Bobby Brittain performed for FDR and shared stages with Lucille Ball and Ethel Barrymore.
February 29, 2008
A 12-year-old Bobby Brittain entered Tin Pan Alley in the 1930s, dressed in his knickers and naively peddling words to a song he wrote.
Brittain loved to sing. The song “March of Dimes” put him in front of President Franklin D. Roosevelt, performing at a benefit of the same name, at the Waldorf Astoria. That performance resulted in a contact from the well-known William Morris Agency in Manhattan, N.Y.
Brittain had a lot going for him — everything except for his name. The agency already had someone by that name, so Bobby Brittain had to adopt a new persona, and it was the beginning of a successful career for a man known as Tommy Dix.
Today this 84-year-old, silver-haired baritone can still croon anyone back into yesteryear. The songs still sound in his heart, and he can still remember their impact on him as a youth.
The Williamsburg resident reflected back to 1935, when his mother took him to see “Naughty Marietta,” a play with Nelson Eddy.
“I heard Nelson Eddy sing, ‘Ah, Sweet Mystery of Life,’ and I began to cry,” he said.
When his mother asked him why he was crying, he told her, “That was beautiful.”
“I knew then, that’s what I wanted to do.” After winning a four-year scholarship to Manhattan’s High School of Music & Art, he became president of the science club, where the other half of his heart lies. He claims that someone entered his name into a drawing, and he was able to attend the Institute for Advanced Studies at Princeton University for a day, where he was privileged to hear Albert Einstein speak.
“I only understood a fraction of what he was talking about,” he says.
He was tempted toward a career in science, but singing also tugged at him and he found early success employing his voice.
“I got sidetracked,” Brittain said of his singing career. “We were poor, it was during the Depression and this was a great way to make plenty money.”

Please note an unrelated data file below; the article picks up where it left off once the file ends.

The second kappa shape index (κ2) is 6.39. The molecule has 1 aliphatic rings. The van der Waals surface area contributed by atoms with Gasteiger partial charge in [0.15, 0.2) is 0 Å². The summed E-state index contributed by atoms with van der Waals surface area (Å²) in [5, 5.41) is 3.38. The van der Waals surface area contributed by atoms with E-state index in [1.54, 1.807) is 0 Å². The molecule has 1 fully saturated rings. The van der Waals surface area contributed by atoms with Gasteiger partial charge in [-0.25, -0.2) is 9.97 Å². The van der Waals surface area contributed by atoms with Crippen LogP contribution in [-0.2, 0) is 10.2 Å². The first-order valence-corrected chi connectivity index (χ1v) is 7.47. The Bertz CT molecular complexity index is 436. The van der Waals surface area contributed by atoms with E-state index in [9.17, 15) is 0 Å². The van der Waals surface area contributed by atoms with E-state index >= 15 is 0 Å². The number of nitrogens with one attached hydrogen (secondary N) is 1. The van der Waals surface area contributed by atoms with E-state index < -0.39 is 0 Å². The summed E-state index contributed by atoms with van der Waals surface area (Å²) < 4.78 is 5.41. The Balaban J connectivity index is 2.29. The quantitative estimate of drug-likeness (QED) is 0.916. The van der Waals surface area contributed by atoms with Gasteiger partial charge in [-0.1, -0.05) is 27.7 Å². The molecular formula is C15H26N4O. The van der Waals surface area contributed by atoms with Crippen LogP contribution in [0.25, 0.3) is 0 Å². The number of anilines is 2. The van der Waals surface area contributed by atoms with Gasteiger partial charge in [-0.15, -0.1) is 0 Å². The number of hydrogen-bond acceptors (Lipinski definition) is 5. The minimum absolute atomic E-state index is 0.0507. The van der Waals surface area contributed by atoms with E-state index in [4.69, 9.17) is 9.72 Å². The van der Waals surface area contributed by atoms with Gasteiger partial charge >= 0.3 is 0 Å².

Show business gave him the chance to be the voice of Henry in the radio production of “The Aldridge Family,” among other shows. From those small beginnings, he catapulted into film; starring in “Best Foot Forward” with Lucille Ball. He lived on the West Coast for a couple of years after that, but quickly returned home. One of his songs from “Best Foot Forward” enjoyed widespread popularity, “Buckle Down Winsocki.” And, for anyone around in the 1960s, he was also the voice behind the television commercial tune “Buckle up for Safety, Buckle up.”
At the age of 15, he performed in the original stage version of “The Corn is Green,” with Ethel Barrymore.
“Don’t quote me, but I may be the only person still living from that show,” Brittain said.
As much as he enjoyed entertaining, he left the business at the age of 23.
“I didn’t like all the things that were going on, so I left,” Brittain said. “I didn’t want to be under the observation of audiences any longer. Being on tour was hard, and there was no privacy. I began to like music less, because it became a job.”
But he still loved to sing. Brittain can still sit and serenade you with his songs of long ago. He also can reminisce about his Army service during World War II, his two marriages, his son and life stories. He will reveal his love of science and the arts, and he will share tears about his beloved wife, Elizabeth, who he married in 1992 but who died two years ago.
Around his home are busts of Aristotle, Hypnos, Euripides, Beethoven and Thomas Jefferson; photos of Albert Einstein, who he holds in high esteem; and the complete collection of “Great Books of the Western World.”
“I aspire to be an appreciator of beautiful things — one should develop that sense early on. We need to stand on the shoulders of the ones that went before us. When an old man dies, a great library burns down,” he said.
He sums up his life by quoting a famous line that he lives by, from philosopher and mathematician Rene Descartes: “I think, therefore I am.”